The key in all of these issues is building better understanding, closer alliances that act in the interests of all parties and a united front that acts in the best interests of the people that we are there to serve, our employees. Not silly little tittle tattle arguments of importance that are better off left in the playground.
I was pondering this weekend on the essence of getting things done at work. Organisations are brilliant at creating structures and processes that are well-intentioned but can ultimately get in the way of actual activity. When things aren’t working the way we want, we lay another process on top to try to make sure that we get the intended result.
All of which led me to sketch out the following:
Which I think lays out the fundamentals of successful organisational activity.
Ultimately we want to have strong data and insight that allows us to understand the challenges and the options available. We need simple decision-making forums that allow the data to be discussed and actions agreed, which then have clear ownership. Wrapped around this we need to have an acceptance of accountability, responsibility for performance and the need to communicate and collaborate.
Everything else is just noise.
Seems simple when you write it out like that, doesn’t it? Or maybe I’ve missed something along the way.
When my kids were little I’d ask them to clear the table. In response they’d take their plates and put them on the side. As they grew older and with a little direction, they learnt to take other peoples’ plates too and maybe put the salt and pepper back in the cupboard. As young adults now, I consider it a win if on asking them to clear the table, they take the plates, cutlery and glasses and put them in the dishwasher, tidy away the condiments and wipe the table clear of any stains or spills.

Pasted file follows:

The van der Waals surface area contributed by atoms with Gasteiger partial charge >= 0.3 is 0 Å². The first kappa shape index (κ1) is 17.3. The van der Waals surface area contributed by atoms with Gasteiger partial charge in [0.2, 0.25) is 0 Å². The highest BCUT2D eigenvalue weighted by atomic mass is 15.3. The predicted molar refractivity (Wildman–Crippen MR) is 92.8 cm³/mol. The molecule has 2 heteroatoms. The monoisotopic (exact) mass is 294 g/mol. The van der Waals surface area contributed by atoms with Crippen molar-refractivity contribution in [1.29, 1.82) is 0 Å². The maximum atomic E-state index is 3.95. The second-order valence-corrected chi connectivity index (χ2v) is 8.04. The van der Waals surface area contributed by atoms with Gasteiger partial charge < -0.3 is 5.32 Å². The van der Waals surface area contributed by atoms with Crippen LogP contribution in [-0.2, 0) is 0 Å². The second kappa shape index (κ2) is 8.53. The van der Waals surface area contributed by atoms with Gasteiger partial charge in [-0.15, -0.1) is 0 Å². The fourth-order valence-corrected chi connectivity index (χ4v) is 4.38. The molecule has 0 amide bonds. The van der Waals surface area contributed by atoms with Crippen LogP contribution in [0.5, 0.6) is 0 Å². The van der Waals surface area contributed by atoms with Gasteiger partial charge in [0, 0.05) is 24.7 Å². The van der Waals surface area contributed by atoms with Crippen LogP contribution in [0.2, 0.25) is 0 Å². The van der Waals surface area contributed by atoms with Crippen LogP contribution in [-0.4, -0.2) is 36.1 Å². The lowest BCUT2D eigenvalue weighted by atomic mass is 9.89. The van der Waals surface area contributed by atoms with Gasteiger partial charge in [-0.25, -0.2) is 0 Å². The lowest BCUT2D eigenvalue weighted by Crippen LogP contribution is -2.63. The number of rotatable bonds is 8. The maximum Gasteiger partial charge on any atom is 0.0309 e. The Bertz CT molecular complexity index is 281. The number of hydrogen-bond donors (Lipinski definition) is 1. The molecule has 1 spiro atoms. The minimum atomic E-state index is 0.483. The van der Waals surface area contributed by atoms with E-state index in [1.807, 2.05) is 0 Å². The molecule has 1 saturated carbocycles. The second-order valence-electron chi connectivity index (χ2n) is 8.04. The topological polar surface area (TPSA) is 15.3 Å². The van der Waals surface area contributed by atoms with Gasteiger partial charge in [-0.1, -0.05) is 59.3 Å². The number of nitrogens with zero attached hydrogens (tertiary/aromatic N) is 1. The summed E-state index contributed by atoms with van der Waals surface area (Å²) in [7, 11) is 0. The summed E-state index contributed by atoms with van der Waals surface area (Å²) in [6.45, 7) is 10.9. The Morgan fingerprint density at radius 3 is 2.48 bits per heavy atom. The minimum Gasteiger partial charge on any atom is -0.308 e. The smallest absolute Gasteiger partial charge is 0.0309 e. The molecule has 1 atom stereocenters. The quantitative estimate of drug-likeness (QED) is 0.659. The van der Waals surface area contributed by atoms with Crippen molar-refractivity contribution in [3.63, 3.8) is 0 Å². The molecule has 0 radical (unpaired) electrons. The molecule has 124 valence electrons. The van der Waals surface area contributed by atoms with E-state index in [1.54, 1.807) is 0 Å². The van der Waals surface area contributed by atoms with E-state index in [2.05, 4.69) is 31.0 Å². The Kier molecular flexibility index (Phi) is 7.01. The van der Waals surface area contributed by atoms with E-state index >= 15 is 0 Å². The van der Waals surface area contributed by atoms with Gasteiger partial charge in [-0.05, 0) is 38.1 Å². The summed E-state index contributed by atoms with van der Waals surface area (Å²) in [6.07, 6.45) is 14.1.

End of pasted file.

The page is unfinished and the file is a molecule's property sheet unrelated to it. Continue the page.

The same instruction, different interpretations of completion.
Throughout our lives we are faced with tasks , some we are given and some we give to others. How often as leaders do we have a clear vision of completion without a clear articulating of the outcomes that we want to see? And how often do we find ourselves frustrated when we complete a task, only to be told that it doesn’t meet the requirements of others?
Our ability to successfully contract is critical to collaboration, to organisational efficiency and to the effective delivery of goals. We have to balance the clarity that we need to achieve desired outcomes, with the empowerment that is required to ensure engaged, motivated teams working with forward momentum. It’s a tricky balance. And of course, the onus is not on one party, but all of those involved.
So next time you’re handing out a task, project or objective, or alternatively next time you’re being asked to complete one. Consider what assumptions you’re making about the outcomes that you think are required. Have you clearly articulated what’s important and what is free to be determined? Being specific and clear at the beginning might take a little more time and thought, but ultimately it will improve the performance of your organisation or team.